What is the nature & function of keratin & melanin?

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Variations in the amount of keratin and melanin determine how dark our skin or hair is. However, these substances don't exist just for aesthetics. Keratin and melanin also have biological functions. It's easier to grasp what these functions are once you know exactly what keratin and melanin are.


Keratin is a tough, insoluble and fibrous protein. The most common places it occurs in people is in hair and nails. However, because its chemical structure makes it so strong, it also occurs in feathers, hooves and horns. According to National Skin Health, keratin is produced by cells in the skin called keratinocytes.


Melanin is a pigment. Cells called melanocytes form melanin in response to exposure to the sun. Specifically, melanin is created when the melanocyte metabolises an amino acid called tyrosine. It's easiest to see in hair and skin, but it also is present in the irises of the eyes, the brainstem and the adrenal gland. Plants also contain melanin.

Keratin Function

According to the Johns Hopkins University School of Medicine, the most fundamental role of keratin is to protect cells from any stressors that could result in cell damage and death. Keratin is the most abundant protein in epithelial cells because the skin is the body's primary barrier against the environment. Keratin protects cells in part by providing the matrix around which other tissues can form and stabilise. According to Natural Skin Health, keratin also is responsible for keeping the skin elastic.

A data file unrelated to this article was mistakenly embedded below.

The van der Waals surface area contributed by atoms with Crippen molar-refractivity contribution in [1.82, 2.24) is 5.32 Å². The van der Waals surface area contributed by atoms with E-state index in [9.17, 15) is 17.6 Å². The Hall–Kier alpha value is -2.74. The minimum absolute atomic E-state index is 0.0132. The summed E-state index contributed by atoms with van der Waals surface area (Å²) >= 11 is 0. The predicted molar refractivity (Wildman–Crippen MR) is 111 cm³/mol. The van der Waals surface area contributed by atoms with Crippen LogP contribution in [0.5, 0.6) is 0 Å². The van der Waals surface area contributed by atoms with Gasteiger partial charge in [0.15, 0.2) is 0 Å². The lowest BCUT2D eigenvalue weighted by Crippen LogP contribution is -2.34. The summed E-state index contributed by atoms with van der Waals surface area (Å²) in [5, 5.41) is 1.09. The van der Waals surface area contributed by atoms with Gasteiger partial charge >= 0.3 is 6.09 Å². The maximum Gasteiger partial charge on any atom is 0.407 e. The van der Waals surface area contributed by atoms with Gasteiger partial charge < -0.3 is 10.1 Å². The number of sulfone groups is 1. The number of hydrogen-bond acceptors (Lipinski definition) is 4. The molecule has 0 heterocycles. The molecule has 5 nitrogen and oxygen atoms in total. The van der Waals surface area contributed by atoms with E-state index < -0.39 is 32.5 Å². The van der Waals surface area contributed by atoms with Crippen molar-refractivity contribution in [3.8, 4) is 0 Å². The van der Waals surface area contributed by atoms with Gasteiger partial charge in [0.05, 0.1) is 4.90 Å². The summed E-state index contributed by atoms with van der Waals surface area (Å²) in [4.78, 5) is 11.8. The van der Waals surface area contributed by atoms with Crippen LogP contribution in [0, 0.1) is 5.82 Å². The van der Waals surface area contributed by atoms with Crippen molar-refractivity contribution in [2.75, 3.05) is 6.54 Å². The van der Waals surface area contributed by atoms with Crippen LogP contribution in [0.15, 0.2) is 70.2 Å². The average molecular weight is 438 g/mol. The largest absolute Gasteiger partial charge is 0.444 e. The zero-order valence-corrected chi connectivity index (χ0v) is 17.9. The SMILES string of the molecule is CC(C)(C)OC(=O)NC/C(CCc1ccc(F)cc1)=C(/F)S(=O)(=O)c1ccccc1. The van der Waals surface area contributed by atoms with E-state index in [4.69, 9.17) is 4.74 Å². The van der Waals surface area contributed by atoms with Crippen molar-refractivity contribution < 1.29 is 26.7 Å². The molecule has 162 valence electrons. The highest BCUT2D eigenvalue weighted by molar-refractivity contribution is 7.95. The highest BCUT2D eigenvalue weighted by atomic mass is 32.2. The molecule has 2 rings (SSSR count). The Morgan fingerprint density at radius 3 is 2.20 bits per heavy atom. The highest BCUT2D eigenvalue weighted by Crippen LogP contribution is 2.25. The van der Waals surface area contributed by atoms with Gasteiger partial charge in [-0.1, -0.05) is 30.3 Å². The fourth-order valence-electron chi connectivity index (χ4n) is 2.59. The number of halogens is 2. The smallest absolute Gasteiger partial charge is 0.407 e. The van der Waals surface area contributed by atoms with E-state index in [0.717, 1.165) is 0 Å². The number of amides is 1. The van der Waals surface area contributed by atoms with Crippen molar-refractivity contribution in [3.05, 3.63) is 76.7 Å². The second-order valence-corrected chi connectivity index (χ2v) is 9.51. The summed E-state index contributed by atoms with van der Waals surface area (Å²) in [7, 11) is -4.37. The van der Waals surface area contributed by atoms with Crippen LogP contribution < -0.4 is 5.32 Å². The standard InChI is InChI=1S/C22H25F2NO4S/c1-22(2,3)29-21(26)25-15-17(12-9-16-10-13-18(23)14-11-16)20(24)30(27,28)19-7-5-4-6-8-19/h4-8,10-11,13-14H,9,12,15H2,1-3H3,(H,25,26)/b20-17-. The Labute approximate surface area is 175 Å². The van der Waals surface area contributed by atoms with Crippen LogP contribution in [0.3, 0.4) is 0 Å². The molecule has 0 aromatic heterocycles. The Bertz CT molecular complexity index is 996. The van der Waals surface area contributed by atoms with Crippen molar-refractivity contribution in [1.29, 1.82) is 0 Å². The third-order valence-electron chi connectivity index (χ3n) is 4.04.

Melanin Function

The primary function of melanin is to protect the skin and underlying tissue from sun damage. The more melanin a person has the more harmful ultraviolet radiation from the sun he can block. This matters because ultraviolet rays not only can kill cells, but also can cause cells to grow abnormally, forming cancer.

Keratin, Melanin and Diet

Melanin and keratin both depend on the presence of amino acids in the human body to form. Amino acids make up proteins, which are common in foods like tuna, beef or turkey. If you find that you're burning very easily in the sun, your skin doesn't have the bounce it used to have or your hair seems more brittle than usual, it may be because you aren't getting enough protein in your diet. Diet won't change the amount of keratinocytes or melanocytes you have, so you won't go from a fair-skinned individual to looking like chocolate, but dietary change at least enables these cells to function optimally.